Students and parents alike got excited recently when Marco Mendicino, Canada's minister of immigration, refugees and citizenship, announced two new ways for Hong Kong citizens to apply for permanent residency.
One of them was for people who had completed their post-secondary qualifications in Canada within the past three years prior to their application.
That once again brought studying in Canada back under the spotlight.
This is not the first Canadian immigration policy to target Hongkongers.
The first was launched in November, and since then, education centers in Hong Kong have observed a rise in interest in studying in Canada - especially for diploma programs.
The director of Academic Link Overseas Studies Center, Sing Wong Yik-sing, said that for almost two decades of his career, there used to be very little interest in post-secondary diplomas and college studies, but noted that he has received more inquiries following the November announcement.
He attributes this to Canadian diplomas being a shorter and cheaper post-secondary credential.
Astep Education general manager Mavis Ho Yan-lam concurs, adding she has seen increased interest among fresh graduates and young professionals.
For his part, Wong said he had also seen interest among parents with accompanying young children who could benefit from Canada's free public education system. However, he warns that not everyone can apply for these programs, as applicants need to have a valid reason for studying their chosen courses to have their visas approved.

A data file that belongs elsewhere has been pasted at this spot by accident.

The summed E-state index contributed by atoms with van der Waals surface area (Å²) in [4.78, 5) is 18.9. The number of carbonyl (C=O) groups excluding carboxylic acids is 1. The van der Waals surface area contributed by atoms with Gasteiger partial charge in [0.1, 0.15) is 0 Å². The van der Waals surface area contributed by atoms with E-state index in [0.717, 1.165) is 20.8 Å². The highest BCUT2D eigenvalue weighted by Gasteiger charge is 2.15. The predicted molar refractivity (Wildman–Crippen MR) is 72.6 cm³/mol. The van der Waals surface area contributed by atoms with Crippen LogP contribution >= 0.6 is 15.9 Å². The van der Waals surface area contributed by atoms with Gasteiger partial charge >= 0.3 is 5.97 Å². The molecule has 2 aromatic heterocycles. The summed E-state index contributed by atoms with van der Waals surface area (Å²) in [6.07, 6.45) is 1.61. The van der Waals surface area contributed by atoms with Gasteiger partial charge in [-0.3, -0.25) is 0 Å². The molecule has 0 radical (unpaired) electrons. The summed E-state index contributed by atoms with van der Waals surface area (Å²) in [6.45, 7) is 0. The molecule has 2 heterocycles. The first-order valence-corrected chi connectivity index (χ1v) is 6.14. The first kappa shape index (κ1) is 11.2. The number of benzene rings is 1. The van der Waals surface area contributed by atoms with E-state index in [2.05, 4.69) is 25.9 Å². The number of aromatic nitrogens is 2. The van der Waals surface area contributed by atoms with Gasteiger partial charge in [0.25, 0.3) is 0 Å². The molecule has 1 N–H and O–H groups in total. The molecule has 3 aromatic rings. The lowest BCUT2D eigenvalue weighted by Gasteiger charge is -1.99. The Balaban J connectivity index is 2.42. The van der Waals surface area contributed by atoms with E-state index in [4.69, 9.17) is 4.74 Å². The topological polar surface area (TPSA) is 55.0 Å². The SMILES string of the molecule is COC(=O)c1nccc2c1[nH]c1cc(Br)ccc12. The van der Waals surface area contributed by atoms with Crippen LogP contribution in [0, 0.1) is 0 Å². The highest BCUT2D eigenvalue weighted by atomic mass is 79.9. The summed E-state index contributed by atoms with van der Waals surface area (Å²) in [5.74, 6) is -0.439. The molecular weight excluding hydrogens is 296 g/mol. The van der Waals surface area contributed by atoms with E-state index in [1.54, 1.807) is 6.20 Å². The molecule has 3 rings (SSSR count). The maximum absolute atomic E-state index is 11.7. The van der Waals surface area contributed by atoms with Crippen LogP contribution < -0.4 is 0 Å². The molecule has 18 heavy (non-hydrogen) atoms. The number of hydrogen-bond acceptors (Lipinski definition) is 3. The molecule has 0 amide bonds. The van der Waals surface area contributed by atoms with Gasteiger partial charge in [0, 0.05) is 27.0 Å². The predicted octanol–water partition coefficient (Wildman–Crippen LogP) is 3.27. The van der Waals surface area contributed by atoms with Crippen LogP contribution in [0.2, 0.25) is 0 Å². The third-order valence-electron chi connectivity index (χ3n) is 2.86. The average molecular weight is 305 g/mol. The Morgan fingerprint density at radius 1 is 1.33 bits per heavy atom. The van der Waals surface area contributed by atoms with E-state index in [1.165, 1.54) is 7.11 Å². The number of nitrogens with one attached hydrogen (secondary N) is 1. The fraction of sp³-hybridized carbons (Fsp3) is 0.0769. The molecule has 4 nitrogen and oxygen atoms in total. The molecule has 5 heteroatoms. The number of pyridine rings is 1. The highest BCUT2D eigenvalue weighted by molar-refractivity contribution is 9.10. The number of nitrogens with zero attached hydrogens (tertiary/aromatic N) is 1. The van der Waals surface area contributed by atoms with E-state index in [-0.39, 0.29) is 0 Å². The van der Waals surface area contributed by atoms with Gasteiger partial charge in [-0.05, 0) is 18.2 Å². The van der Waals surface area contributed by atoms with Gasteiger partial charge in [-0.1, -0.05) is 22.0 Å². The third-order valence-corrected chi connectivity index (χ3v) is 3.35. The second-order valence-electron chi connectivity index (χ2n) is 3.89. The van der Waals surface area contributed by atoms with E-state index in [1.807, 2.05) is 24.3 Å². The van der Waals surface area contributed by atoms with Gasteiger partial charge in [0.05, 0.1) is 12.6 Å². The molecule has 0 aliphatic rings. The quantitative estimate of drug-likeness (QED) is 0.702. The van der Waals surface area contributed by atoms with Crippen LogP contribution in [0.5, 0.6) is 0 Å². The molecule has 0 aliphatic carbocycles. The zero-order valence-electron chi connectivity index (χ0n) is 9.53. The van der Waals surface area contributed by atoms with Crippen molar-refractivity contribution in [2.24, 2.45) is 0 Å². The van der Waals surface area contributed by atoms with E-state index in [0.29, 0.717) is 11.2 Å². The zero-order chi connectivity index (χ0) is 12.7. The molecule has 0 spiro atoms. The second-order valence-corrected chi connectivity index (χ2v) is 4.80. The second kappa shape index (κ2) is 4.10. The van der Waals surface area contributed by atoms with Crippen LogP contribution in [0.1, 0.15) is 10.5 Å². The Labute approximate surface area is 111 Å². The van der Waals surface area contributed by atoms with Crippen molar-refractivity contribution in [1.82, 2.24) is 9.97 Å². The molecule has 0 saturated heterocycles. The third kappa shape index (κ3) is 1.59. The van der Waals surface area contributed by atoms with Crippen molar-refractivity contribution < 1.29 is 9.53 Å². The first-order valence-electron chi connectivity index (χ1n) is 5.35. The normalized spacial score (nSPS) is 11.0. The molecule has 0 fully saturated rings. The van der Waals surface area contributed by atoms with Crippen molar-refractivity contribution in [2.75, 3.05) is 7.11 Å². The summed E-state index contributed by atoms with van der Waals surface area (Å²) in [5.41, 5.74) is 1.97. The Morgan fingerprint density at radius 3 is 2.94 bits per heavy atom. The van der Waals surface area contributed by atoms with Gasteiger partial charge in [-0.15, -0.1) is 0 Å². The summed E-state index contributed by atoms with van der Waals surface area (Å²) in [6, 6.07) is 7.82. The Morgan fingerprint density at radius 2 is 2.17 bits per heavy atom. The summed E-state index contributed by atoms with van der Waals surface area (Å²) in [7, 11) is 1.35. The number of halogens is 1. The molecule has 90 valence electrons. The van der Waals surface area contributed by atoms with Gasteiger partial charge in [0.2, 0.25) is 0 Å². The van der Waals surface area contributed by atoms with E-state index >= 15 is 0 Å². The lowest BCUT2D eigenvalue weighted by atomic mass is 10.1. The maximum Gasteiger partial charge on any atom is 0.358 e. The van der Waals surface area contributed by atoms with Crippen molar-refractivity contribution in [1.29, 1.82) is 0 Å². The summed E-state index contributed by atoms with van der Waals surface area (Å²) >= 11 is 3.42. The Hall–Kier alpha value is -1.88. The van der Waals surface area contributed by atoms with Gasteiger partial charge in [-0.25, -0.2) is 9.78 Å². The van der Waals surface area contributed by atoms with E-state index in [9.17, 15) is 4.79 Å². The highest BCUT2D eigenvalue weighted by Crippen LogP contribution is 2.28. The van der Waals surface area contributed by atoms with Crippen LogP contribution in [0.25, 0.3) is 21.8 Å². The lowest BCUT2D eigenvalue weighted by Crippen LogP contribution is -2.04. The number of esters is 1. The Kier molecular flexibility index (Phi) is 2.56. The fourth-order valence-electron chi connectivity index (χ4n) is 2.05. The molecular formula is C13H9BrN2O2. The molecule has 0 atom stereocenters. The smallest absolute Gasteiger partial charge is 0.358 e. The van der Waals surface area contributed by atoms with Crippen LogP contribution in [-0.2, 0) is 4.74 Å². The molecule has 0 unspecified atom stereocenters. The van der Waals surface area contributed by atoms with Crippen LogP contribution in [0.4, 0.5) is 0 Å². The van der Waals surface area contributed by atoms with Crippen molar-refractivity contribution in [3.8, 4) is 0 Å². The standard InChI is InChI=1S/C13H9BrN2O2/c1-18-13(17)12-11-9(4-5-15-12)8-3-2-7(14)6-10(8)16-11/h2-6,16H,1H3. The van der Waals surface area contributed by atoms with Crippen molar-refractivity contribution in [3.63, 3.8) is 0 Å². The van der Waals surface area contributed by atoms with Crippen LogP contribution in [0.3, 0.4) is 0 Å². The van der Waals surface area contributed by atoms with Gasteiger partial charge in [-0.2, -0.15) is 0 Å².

The Ontario Secondary School Diploma is one of the more well-known Canadian education systems in Hong Kong because it is used at the Canadian International School of Hong Kong.
The school said: "The OSSD and Canadian education system tend to be more conceptual or skill-based in a number of discipline areas, and there is also a strong development of oral communication skills.
"In fact, students are encouraged to demonstrate their learning through other means beyond traditional pen and paper evaluations such as tests or exams.
"Students who come from a system where there is a stronger emphasis on rote learning of facts or information to prepare for a high-stakes test or exam typically find it challenging, at least initially, to think in a different way."
One of the notable differences is that in Ontario secondary schools, courses are provided at different levels to accommodate different students' post-secondary directions. Courses are divided into two levels - applied and academic - in grades 9 and 10.
In the final two years of secondary studies, they are divided into four different levels: university, university/college, college, and workplace.
Canadian International School said: "University-level courses prepare students for three or four-year degree programs at universities and focus on conceptual learning; college-level courses prepare students for a two-year community college diploma and focus on practical application; while workplace-level is intended for students moving directly into the workforce or a trade apprenticeship after secondary school."